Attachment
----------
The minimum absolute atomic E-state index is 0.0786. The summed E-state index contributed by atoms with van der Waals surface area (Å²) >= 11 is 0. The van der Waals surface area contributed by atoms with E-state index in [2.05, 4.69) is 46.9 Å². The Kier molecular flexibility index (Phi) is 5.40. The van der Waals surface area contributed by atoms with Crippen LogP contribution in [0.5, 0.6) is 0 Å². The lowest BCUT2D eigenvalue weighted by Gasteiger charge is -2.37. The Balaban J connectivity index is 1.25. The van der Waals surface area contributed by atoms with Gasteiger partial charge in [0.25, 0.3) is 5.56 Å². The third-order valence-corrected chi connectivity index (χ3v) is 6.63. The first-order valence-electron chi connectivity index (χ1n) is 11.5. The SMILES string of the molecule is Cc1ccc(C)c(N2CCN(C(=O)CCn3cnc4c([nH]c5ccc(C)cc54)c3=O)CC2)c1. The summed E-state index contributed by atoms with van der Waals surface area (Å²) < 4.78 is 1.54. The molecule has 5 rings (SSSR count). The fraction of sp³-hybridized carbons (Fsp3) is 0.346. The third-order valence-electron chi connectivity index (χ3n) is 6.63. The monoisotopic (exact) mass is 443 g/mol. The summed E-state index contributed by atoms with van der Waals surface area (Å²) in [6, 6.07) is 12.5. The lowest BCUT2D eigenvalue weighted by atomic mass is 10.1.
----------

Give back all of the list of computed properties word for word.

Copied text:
The minimum absolute atomic E-state index is 0.0786. The summed E-state index contributed by atoms with van der Waals surface area (Å²) >= 11 is 0. The van der Waals surface area contributed by atoms with E-state index in [2.05, 4.69) is 46.9 Å². The Kier molecular flexibility index (Phi) is 5.40. The van der Waals surface area contributed by atoms with Crippen LogP contribution in [0.5, 0.6) is 0 Å². The lowest BCUT2D eigenvalue weighted by Gasteiger charge is -2.37. The Balaban J connectivity index is 1.25. The van der Waals surface area contributed by atoms with Gasteiger partial charge in [0.25, 0.3) is 5.56 Å². The third-order valence-corrected chi connectivity index (χ3v) is 6.63. The first-order valence-electron chi connectivity index (χ1n) is 11.5. The SMILES string of the molecule is Cc1ccc(C)c(N2CCN(C(=O)CCn3cnc4c([nH]c5ccc(C)cc54)c3=O)CC2)c1. The summed E-state index contributed by atoms with van der Waals surface area (Å²) < 4.78 is 1.54. The molecule has 5 rings (SSSR count). The fraction of sp³-hybridized carbons (Fsp3) is 0.346. The third-order valence-electron chi connectivity index (χ3n) is 6.63. The monoisotopic (exact) mass is 443 g/mol. The summed E-state index contributed by atoms with van der Waals surface area (Å²) in [6, 6.07) is 12.5. The lowest BCUT2D eigenvalue weighted by atomic mass is 10.1.